My life is based on movement, and my challenge is to make home wherever I am. Majka Burhardt
It happened every time. We would be driving toward the center of town on Sixth Street past Eastside Park and the neighborhood of craftsman-style homes with sunflower-and-lavender-front-yards, up the gradual incline for several blocks until we crested the top of the hill, and that’s when he would say it. Perhaps it was the white-steepled church that sat on a grassy lawn halfway down or the house next door with its purple trim, perhaps it was the hill itself that seemed so familiar. I’m not sure what it was that acted as cue for my two-year-old grandson Viren, but just as the nose of my rental car would point itself down that steep decline, I would hear his voice pipe up from the carseat in the back. “Good-bye my home!” he would say. And then as our car would dip past the white-steepled church, I’d catch a glimpse of him gazing down Jefferson Street and he would add, “I miss my home!” with what seemed like an ocean of longing. And then it was over. Just like that. And we’d be at the bottom of the hill watching the cars and the trucks zoom by and we’d be looking forward to what was going to happen next in a day filled with things that were going to happen next.
I’m sure that six weeks earlier, when Viren and his parents moved from the townhouse that sat a short distance down Jefferson Street from that white-steepled church into the 1960’s tri-level home several blocks away, Viren’s words and the feeling behind those words was genuine and deep. And he still might have been feeling it deeply, this missing the comfort of the familiar a month-and-a-half later. Who am I to say? One thing I can say for sure is that his trampoline-like jump back to buoyancy was remarkable, that if he indeed still was feeling that hollow pit of “missingness”, he didn’t linger there. In the blink of an eye, he was back in the moment, wide-eyed and eager and ready to play.
I thought of Viren’s buoyancy the morning after I flew back to my home in Michigan’s Upper Peninsula after a week of play in Moscow, Idaho. I woke up in my own bed, in a house that I love with heart and soul, with the glimmer of sunlight flickering through sheer curtains and the pine-scented air blowing in. And yet the pine-scented air didn’t seem quite as fresh as usual and the art on the walls, it didn’t shine with its familiar vibrancy. I found myself mimicking him. “Good-bye my home!” I said out loud. “I miss my home!” And there it was, the ocean of longing — and then the dry hollow feeling that is leftover when the tide recedes. Lying in bed that morning, there was much that I was missing. Not just my two-year-old grandson playmate, but his parents, too, and our other son and his wife who now live mere blocks away from the tri-level that Viren now calls, “New House”. I was missing the sweetness of family in this sweet Idaho town that they are now calling home.
And that morning, Viren became my role model. If he could make that trampoline leap into feeling better, I knew that I could too. And I knew that hopping back on a plane and heading west to Idaho wasn’t going to fill this inner place of longing, nor would it help to head east to my roots, to Maine, a place I love with equal fervor. I knew that finding my way back home wasn’t about an outer place at all, that it was an inside job, that “home” was an abode within, somewhere beneath heartbeat and breath, a place where the door is always open and the hearth warm and inviting, a place available in any moment. I also knew that, when I settle into that place, the outer world takes on a glimmer and a shimmer and everything seems more inviting to me. And why would I want to cling to the missing, to a hollow empty feeling, when the glimmer and the shimmer and the appreciation for all that I had just experienced in Idaho and the eagerness for all that was present for me now was available by simply walking through that inner open door?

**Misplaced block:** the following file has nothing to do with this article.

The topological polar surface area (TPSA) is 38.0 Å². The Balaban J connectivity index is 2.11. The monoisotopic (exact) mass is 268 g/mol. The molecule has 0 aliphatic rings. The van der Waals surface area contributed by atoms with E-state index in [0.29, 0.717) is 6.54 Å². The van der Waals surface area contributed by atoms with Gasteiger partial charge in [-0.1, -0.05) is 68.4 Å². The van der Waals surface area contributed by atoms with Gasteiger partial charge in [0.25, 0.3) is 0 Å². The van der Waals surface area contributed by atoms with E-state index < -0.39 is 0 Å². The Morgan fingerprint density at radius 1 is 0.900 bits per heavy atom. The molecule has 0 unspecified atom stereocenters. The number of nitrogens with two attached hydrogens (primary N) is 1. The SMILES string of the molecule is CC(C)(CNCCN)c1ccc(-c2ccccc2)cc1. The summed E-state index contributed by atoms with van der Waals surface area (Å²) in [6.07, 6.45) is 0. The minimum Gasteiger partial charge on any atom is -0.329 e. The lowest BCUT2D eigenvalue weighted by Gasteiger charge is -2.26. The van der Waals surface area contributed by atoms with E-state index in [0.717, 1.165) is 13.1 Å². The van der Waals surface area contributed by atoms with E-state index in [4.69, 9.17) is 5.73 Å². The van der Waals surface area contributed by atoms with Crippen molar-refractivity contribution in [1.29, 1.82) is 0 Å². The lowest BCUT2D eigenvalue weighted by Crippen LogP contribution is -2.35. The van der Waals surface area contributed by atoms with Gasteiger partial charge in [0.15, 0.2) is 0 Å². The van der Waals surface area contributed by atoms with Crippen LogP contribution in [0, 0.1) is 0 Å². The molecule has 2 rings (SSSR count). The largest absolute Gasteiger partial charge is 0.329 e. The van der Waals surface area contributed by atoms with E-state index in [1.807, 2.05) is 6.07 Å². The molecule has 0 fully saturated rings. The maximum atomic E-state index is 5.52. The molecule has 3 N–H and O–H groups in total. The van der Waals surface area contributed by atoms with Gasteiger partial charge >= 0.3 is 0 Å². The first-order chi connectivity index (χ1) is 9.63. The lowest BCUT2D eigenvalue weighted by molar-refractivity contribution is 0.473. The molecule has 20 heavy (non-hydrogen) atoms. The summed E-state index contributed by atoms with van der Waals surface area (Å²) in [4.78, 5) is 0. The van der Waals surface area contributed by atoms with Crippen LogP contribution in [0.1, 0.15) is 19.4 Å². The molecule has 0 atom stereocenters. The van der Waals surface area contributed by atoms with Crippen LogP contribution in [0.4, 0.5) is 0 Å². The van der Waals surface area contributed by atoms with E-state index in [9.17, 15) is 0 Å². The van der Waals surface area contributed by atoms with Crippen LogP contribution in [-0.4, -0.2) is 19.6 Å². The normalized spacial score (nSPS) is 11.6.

I’m not sure how Viren takes the journey back to that inner home when he’s feeling out of sorts. I just know that it seems easy for him, that he doesn’t cling to the sad or the angry or the grudge. Sometimes it is his trains, Thomas and the others, who sit on the table in “New House’s” family room that settle him into alignment, or something good to eat at the Co-op, or a jaunt to one of his favorite play areas. He has his ways that are unique to him. And I do too. So that first morning back in Michigan’s Upper Peninsula, in the house that has been my outer home for twenty-five years, I started right away, with my breath and my journaling and my puttering and my unpacking. And through it all, I called on my greatest tool, an easy and powerful game that I play, one that brings me back into alignment every time. It is the “I love” game. And it is like inner honey filling up the hollow and the dry. It is sweet and it is tangible and it is easy.
It is not possible to hold on to what you are missing when you filled to the brim with love. And there is always something that you can love. There’s the fluffy white cat curled up in the crook of your arm, and there is the fridge downstairs filled with greens and cucumbers and summer squashes and peppers, an abundance of harvest that your husband has bought at the farmer’s market a few days earlier, and there is your husband himself who has vacuumed the house and cooked for you a pot of your favorite dried beans, and the birds at the feeder and the air that is smelling fresher now that you are filling yourself up with love, and there is the balsam tree and the giant white pines bordering the yard behind your house, and the memory of those tall western cedar, and the magic of it all, the here and the there and the everywhere.
And before I knew it, that first morning back, I was home again, really home, and I was singing a new tune. “Hello, my home!”